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How to Get Past Writer’s Block: Productivity Tips [Guest Post]

The following is a guest post by Maria Rainier. For more on Maria, check out her bio at the end of the post or visit her at First in Education.

Whether you’re writing your first paper or you’re an acclaimed novelist, you’ve almost certainly encountered the frustrating phenomenon of writer’s block. And you’ll encounter it again in the future. Depending on your circumstances, writer’s block can ruin an entire session of potential productivity – it’s easy to let procrastination take control. When you’re not feeling inspired, nothing seems right and it’s almost impossible to put words on the page.

The good news is that there are many ways to get around the dreaded writer’s block. You probably have some of your own strategies that work for you when your creative juices seem to run dry. These are a few of my favorite ways to court the muse and start writing again, so I hope they enhance your repertoire and offer you more approaches to solving the problem of writer’s block.

Surround Yourself with Writers

I know I feel more capable of writing for an extended period of time when I’m surrounded by like-minded people with the determination to keep writing, no matter what. Join a MeetUp group of writers, get some creative friends together, or search for writing groups on Craigslist. You might be surprised at what you can do when you’re in good (and productive) company.

Find an Inspiring Location & Set Up Shop

Think about the inspiring places you’ve been and see if you can figure out a way to start writing in some of those locations. Bringing a notebook and pen with you is permissible just about anywhere you go, and many places will allow you to bring a laptop if you prefer to type. Just stay aware of your laptop’s battery life if you’re working outdoors, unless you have a solar charger.

I like to write in the following places: art museums, botanical gardens, parks, theaters, local coffee shops, and my artist friend’s studio. Each of these locations inspires me to write even when I’m struggling to come up with a simple string of coherent thoughts. Try writing in the places you turn to for rejuvenation, relaxation, and creative inspiration.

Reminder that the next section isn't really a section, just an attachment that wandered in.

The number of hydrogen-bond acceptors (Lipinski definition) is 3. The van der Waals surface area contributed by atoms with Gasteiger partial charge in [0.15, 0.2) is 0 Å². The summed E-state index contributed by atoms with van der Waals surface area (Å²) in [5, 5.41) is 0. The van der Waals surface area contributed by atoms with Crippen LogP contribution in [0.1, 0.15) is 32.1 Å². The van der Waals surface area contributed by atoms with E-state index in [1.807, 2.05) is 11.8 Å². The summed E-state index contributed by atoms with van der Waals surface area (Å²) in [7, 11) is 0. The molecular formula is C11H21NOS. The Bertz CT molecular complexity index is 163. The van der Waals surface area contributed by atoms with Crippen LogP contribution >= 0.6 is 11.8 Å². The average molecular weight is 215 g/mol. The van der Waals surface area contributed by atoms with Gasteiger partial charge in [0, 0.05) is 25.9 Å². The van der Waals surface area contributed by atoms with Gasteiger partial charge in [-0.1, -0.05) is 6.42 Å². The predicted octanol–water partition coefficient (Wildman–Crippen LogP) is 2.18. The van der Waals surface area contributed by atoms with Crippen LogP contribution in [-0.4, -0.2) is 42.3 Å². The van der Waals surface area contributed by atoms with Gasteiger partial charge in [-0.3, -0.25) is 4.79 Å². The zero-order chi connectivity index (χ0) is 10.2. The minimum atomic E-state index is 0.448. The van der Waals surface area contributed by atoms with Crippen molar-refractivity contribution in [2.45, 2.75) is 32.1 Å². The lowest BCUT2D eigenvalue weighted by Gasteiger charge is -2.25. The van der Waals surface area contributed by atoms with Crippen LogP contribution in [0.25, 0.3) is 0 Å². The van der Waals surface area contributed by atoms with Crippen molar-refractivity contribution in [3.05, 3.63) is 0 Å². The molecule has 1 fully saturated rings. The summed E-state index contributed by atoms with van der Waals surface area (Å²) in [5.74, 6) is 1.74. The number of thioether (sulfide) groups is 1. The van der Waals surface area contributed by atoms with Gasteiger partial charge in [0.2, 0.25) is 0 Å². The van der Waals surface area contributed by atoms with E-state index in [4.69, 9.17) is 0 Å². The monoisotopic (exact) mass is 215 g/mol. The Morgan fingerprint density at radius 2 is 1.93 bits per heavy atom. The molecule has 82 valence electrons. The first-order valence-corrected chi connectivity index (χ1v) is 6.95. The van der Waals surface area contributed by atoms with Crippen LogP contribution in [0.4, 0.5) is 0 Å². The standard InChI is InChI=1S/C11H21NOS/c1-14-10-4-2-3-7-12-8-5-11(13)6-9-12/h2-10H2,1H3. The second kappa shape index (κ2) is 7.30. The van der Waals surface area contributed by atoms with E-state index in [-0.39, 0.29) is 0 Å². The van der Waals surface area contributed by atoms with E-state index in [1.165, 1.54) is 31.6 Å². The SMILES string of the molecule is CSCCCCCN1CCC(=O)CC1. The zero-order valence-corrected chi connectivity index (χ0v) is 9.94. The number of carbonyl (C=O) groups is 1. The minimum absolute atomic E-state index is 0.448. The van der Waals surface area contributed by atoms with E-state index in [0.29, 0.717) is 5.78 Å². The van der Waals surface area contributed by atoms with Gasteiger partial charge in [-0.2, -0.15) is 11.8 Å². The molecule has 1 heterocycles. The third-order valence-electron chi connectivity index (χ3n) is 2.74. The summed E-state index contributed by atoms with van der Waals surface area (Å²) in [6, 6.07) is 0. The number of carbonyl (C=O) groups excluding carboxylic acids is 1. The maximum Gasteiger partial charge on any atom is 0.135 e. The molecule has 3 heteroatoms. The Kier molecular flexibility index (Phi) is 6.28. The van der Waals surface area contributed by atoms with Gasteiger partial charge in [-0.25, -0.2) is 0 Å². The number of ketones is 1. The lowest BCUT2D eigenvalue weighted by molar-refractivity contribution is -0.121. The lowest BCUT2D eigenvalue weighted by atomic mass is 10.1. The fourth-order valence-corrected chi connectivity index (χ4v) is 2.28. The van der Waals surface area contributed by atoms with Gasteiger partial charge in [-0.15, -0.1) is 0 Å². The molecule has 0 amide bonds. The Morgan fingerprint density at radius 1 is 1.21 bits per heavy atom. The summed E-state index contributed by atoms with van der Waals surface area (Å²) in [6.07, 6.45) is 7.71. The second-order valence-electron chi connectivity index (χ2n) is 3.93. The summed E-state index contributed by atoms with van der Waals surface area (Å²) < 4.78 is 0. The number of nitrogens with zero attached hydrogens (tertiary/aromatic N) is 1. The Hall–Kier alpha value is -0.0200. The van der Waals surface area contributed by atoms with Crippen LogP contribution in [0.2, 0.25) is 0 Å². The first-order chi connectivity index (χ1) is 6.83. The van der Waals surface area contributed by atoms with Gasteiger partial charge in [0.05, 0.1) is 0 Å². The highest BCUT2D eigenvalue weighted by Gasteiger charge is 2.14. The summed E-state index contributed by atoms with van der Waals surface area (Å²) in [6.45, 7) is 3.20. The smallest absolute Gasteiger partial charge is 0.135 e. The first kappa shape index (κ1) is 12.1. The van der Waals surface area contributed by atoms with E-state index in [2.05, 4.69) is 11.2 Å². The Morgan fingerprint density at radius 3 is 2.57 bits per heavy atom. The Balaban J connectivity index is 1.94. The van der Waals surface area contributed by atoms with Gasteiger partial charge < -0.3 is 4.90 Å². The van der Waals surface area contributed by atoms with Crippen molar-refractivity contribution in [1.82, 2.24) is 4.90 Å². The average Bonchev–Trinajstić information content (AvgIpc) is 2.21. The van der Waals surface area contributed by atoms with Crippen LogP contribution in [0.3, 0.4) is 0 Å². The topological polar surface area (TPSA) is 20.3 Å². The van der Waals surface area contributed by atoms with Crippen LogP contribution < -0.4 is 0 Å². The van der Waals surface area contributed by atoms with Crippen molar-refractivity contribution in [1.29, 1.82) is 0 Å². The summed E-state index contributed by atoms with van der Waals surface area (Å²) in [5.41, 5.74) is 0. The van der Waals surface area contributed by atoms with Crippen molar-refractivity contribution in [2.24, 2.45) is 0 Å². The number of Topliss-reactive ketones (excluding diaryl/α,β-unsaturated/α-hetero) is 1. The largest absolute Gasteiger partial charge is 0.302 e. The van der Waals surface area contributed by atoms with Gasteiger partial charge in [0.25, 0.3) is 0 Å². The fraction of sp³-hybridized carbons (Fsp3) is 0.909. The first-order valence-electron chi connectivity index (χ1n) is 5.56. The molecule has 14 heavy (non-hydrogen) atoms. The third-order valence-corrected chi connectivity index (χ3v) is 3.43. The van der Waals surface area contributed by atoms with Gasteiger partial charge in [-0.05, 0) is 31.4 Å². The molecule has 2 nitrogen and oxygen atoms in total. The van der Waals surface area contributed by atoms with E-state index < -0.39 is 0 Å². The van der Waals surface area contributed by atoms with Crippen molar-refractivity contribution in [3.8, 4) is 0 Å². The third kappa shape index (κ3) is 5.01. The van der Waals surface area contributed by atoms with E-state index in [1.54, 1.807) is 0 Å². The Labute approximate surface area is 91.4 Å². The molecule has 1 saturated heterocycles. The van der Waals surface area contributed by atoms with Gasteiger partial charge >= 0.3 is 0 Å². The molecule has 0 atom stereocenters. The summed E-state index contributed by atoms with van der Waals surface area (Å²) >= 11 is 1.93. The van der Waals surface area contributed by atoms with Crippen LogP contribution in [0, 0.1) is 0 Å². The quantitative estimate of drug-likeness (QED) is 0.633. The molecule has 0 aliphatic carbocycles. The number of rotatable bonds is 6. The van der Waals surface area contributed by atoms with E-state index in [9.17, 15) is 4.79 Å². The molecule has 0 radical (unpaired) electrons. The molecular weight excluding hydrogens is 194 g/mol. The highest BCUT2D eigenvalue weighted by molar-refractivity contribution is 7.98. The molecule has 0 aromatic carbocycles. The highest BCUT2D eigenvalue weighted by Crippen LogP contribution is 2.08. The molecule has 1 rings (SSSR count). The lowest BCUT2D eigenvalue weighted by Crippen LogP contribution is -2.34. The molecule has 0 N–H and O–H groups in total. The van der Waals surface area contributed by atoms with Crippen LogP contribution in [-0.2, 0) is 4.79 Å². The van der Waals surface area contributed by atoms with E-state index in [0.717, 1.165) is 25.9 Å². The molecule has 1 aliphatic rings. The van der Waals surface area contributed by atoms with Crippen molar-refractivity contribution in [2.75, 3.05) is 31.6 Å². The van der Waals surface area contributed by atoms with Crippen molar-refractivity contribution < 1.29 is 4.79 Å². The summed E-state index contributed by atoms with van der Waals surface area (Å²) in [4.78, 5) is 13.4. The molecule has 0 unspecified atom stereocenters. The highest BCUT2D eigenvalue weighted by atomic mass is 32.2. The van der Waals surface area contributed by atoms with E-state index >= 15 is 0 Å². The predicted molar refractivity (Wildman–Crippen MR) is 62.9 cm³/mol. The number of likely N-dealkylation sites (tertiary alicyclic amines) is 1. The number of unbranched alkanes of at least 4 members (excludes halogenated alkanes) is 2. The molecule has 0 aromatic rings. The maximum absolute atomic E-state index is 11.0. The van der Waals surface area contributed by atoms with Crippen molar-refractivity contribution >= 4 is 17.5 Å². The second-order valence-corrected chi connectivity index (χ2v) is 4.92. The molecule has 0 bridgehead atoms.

Read Your Journal or Other Old Writing Pieces

I keep a journal that occasionally offers inspiring ideas or phrases, which can then be turned into “real” writing. You can often find something in your archives that’s worth expanding, so don’t hesitate to take a few minutes and read back over your past writings. If you find a striking idea that can be developed, you’ll gain self-confidence because the idea was yours all along – and that’s a great way to tap into your creativity.

Listen to Music

Listening to classical music helps me to stay relaxed and focused, which are two conditions that help me write well. Depending on my mood, I’ll choose something slow and soft to get myself into a creative state, or I’ll select a fast-paced instrumental number like Mozart’s Marriage of Figaro overture to wake up and start writing. Music has the power to affect your energy, creativity, and mood, so take advantage of it to improve the conditions that surround your writing process.

Relax with Breathing Exercises

Running into writer’s block often stresses me out, triggering anxiety and negative feelings. That state of mind is never conducive to any creative pursuit, so writing after hitting a wall tends to be unproductive unless I change my attitude and decrease the level of stress I’m feeling.

I usually relax with a few minutes of circular breathing, which is a simple exercise that you can try with almost no effort. Just close your eyes, exhale all of the air in your lungs, and use the thumb and fourth finger of your dominant hand to pinch your nostrils closed.  Wait a few seconds, then remove your thumb and inhale through the open nostril. Replace your thumb, closing the nostril, and hold your breath. Now, move your fourth finger away and exhale through the other nostril. Repeat this exercise as many times as you need to in order to feel refreshed and stress-free.

About Maria

Maria Rainier is a freelance writer and blog junkie. She is currently a resident blogger at First in Education where she writes about education, online degrees, and what it takes for adult students to succeed studying for an online post-grad degree from home. In her spare time, she enjoys square-foot gardening, swimming, and avoiding her laptop.